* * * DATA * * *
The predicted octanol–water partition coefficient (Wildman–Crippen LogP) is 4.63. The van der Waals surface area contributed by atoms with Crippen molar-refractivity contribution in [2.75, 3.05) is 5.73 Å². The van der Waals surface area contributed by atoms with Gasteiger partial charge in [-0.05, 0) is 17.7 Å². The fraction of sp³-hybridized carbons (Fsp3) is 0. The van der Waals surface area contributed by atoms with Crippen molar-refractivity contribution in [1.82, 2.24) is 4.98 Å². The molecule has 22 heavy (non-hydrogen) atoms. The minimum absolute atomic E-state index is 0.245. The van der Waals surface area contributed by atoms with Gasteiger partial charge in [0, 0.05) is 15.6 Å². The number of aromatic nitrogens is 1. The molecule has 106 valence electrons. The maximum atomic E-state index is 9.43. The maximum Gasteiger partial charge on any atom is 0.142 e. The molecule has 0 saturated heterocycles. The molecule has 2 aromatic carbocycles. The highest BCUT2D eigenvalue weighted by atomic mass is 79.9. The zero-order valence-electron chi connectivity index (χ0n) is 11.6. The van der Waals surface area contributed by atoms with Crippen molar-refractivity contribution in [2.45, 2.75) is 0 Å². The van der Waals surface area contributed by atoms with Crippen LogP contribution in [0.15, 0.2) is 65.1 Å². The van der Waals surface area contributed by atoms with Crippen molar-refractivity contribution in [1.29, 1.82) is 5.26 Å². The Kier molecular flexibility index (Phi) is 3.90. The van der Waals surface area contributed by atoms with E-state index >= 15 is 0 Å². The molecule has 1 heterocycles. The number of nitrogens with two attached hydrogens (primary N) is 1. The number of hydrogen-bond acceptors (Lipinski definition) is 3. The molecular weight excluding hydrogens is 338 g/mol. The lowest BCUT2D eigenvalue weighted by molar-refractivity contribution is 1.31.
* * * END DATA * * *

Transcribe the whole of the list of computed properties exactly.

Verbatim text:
The predicted octanol–water partition coefficient (Wildman–Crippen LogP) is 4.63. The van der Waals surface area contributed by atoms with Crippen molar-refractivity contribution in [2.75, 3.05) is 5.73 Å². The van der Waals surface area contributed by atoms with Gasteiger partial charge in [-0.05, 0) is 17.7 Å². The fraction of sp³-hybridized carbons (Fsp3) is 0. The van der Waals surface area contributed by atoms with Crippen molar-refractivity contribution in [1.82, 2.24) is 4.98 Å². The molecule has 22 heavy (non-hydrogen) atoms. The minimum absolute atomic E-state index is 0.245. The van der Waals surface area contributed by atoms with Gasteiger partial charge in [0, 0.05) is 15.6 Å². The number of aromatic nitrogens is 1. The molecule has 106 valence electrons. The maximum atomic E-state index is 9.43. The maximum Gasteiger partial charge on any atom is 0.142 e. The molecule has 0 saturated heterocycles. The molecule has 2 aromatic carbocycles. The highest BCUT2D eigenvalue weighted by atomic mass is 79.9. The zero-order valence-electron chi connectivity index (χ0n) is 11.6. The van der Waals surface area contributed by atoms with Crippen molar-refractivity contribution in [2.45, 2.75) is 0 Å². The van der Waals surface area contributed by atoms with Crippen LogP contribution in [0.15, 0.2) is 65.1 Å². The van der Waals surface area contributed by atoms with Crippen molar-refractivity contribution in [1.29, 1.82) is 5.26 Å². The Kier molecular flexibility index (Phi) is 3.90. The van der Waals surface area contributed by atoms with E-state index >= 15 is 0 Å². The molecule has 1 heterocycles. The number of nitrogens with two attached hydrogens (primary N) is 1. The number of hydrogen-bond acceptors (Lipinski definition) is 3. The molecular weight excluding hydrogens is 338 g/mol. The lowest BCUT2D eigenvalue weighted by molar-refractivity contribution is 1.31.